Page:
HomeLatest News & UpdatesBiden wants $886 billion defense budget with eyes on Ukraine and future...
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Biden wants $886 billion defense budget with eyes on Ukraine and future wars – World IV News

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WASHINGTON: US President Joe Biden’s biggest peacetime defense budget request of $886 billion includes a 5.2% pay rise for troops and the largest allocation for research and development, as Russia’s war against Ukraine fueled demand for more spending on munitions.

Biden’s request earmarks $842 billion for the Pentagon and $44 billion for defense-related programs at the FBI, Energy Department and other agencies. The total amount of the proposed budget for 2024 is $28 billion more than last year’s $858 billion.

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Congress has signaled, as it often does, that it will increase defense spending at Biden’s request during the month-long budget process that request begins. Congress has passed annual defense budgets for more than 60 years.

Congress and the administration are both eyeing a potentially protracted war in Ukraine and potential future conflicts with Russia and China.

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“Our biggest measure of success, and the one we use most often around here, is to make sure that the leadership of the PRC (Republic of China) wakes up every day, considers the threat of aggression, and concludes, ‘Today is not the day.’ ,’” Assistant Secretary of Defense Kathleen Hicks said Monday.

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US-China relations have become highly contentious on issues ranging from trade to intelligence, as the two countries increasingly vie for influence in parts of the world far beyond their own borders.

“This top-line request serves as a useful starting point,” said Sen. Jack Reed, chairman of the Senate Armed Services Committee, as the budget figures were released Thursday.

The budget will be the first to procure missiles and other munitions under multi-year contracts, something that is customary for aircraft and ships, as the Pentagon signals continued demand from major weapons manufacturers such as Raytheon Technologies Corp, Lockheed Martin Corp and Aerojet Rocketdyne Holdings. Inc.

The Ukraine war has shown the U.S. military that it needs to make larger quantities of certain types of weapons, which helped explain years of deals for weapons that could potentially also be used in a military conflict with China.

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Advanced missiles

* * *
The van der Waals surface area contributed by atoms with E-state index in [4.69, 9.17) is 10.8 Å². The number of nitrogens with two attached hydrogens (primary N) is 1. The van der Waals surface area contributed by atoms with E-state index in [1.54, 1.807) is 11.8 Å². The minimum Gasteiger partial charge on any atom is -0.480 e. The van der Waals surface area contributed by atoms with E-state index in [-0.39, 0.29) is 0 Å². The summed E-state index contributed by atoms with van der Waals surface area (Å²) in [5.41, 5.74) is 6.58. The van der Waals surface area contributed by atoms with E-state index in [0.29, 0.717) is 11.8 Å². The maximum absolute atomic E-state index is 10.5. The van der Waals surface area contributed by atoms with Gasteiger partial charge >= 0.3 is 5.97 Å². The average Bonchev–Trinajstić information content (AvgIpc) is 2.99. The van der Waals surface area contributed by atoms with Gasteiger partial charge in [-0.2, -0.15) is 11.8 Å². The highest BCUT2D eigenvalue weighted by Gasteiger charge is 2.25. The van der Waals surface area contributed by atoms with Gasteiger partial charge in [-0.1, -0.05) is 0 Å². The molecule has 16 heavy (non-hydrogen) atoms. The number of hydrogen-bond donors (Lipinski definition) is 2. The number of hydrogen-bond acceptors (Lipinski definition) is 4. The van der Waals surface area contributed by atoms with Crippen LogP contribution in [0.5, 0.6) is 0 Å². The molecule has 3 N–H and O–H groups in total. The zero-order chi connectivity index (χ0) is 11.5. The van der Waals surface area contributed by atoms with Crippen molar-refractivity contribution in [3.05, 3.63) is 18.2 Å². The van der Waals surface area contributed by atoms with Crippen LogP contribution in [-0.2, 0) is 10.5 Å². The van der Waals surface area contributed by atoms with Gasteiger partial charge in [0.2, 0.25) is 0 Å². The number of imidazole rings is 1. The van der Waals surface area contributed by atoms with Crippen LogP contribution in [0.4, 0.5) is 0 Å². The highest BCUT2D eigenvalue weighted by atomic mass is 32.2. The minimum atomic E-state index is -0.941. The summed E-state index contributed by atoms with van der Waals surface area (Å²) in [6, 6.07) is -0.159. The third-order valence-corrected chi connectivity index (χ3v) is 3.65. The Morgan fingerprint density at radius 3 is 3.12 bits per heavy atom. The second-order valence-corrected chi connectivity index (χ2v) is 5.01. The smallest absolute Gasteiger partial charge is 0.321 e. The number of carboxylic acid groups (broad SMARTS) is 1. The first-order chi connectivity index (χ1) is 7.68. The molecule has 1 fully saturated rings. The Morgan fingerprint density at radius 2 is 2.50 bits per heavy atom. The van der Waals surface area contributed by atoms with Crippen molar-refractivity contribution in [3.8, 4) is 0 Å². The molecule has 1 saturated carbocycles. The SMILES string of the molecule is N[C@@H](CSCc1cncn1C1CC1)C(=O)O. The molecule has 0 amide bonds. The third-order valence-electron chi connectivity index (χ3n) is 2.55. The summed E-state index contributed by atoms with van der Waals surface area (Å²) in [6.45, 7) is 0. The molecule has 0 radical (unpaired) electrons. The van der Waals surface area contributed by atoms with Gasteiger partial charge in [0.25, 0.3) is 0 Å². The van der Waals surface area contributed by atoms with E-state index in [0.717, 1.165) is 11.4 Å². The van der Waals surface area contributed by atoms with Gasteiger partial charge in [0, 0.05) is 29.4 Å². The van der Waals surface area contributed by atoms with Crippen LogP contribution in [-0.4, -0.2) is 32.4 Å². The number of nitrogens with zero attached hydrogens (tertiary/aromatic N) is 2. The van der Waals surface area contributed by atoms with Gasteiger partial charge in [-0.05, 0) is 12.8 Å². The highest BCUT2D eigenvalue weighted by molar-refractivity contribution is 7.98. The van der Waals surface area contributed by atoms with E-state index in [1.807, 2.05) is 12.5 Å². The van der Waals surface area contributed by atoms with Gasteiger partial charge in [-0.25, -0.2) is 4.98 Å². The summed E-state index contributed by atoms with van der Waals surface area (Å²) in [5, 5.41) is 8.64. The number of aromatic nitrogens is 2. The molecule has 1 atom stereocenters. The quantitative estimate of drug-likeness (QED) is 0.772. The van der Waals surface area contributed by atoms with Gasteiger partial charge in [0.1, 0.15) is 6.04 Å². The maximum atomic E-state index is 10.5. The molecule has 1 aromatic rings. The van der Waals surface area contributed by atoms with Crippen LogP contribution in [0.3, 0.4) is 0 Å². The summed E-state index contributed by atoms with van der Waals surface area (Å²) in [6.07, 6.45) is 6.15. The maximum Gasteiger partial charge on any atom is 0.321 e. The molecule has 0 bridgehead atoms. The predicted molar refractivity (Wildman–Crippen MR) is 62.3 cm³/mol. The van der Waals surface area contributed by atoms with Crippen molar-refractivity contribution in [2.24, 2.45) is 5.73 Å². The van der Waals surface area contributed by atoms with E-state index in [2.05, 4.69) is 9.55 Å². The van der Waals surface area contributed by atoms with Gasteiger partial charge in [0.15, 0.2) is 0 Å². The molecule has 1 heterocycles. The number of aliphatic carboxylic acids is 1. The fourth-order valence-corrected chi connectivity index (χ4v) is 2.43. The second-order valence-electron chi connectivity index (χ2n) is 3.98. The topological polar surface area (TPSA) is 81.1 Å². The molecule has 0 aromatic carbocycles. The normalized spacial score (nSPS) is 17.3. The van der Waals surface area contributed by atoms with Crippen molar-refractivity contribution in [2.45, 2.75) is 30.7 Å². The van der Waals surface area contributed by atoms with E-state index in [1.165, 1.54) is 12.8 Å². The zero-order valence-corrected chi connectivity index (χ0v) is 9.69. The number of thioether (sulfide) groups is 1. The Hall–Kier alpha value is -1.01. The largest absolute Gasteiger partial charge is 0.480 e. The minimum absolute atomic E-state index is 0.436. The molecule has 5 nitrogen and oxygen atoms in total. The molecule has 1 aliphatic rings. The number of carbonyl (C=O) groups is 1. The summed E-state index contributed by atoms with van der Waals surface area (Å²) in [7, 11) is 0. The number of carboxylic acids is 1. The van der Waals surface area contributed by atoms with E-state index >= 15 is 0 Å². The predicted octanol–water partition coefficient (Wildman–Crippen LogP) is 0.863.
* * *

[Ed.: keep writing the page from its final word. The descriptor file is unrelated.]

The budget increases the acquisition of advanced missiles such as the Joint Air-to-Surface Standoff Missile-Extended Range (JASSM-ER) and the Advanced Medium Range Air-to-Air Missile (AMRAAM). They “are for a broader policy – for a higher struggle.” These are not ground-based munitions,” like those used in Ukraine, a senior US defense official said.

So far, funds to replenish missiles sent to Ukraine, including the JAVELIN and the Guided Multiple Launch Rocket System (GMLRS), have been handled by $35.7 billion in additional funds set for 2022. Pentagon assistance to Ukraine in budget is the same as last year. If more funding is needed for Ukraine, a senior defense official said, another supplemental request could be negotiated.

The 2024 budget boasts a record amount of research and development funding for the Pentagon – $145 billion earmarked for developing new weapons such as hypersonic missiles, which are launched into the upper atmosphere and can evade even sophisticated radar systems. Russia has used these missiles in Ukraine.

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Biden’s budget request also accelerates the Defense Department’s pace of purchasing the stealth F-35 fighter jet to 83. The F-35 is the Pentagon’s largest weapons program and will be the backbone of the U.S. Air Force for the foreseeable future.

The 2023 budget request called for 61 F-35 jets made by Lockheed Martin, and Congress increased that number to 77.

Among other priorities for this budget are the modernization of the nuclear “triangle” of US missile submarines, ballistic missiles and surface-to-surface missiles, shipbuilding and the development of space equipment.

The budget would benefit the largest US defense contractors, including Lockheed, Raytheon, Northrop Grumman Corp and General Dynamics Corp.

Some of that investment is being funded by asking to retire equipment and older aircraft like A-10 Warthogs, which the U.S. withdrawal from Afghanistan last year has made less necessary because they are more vulnerable to more sophisticated adversaries.


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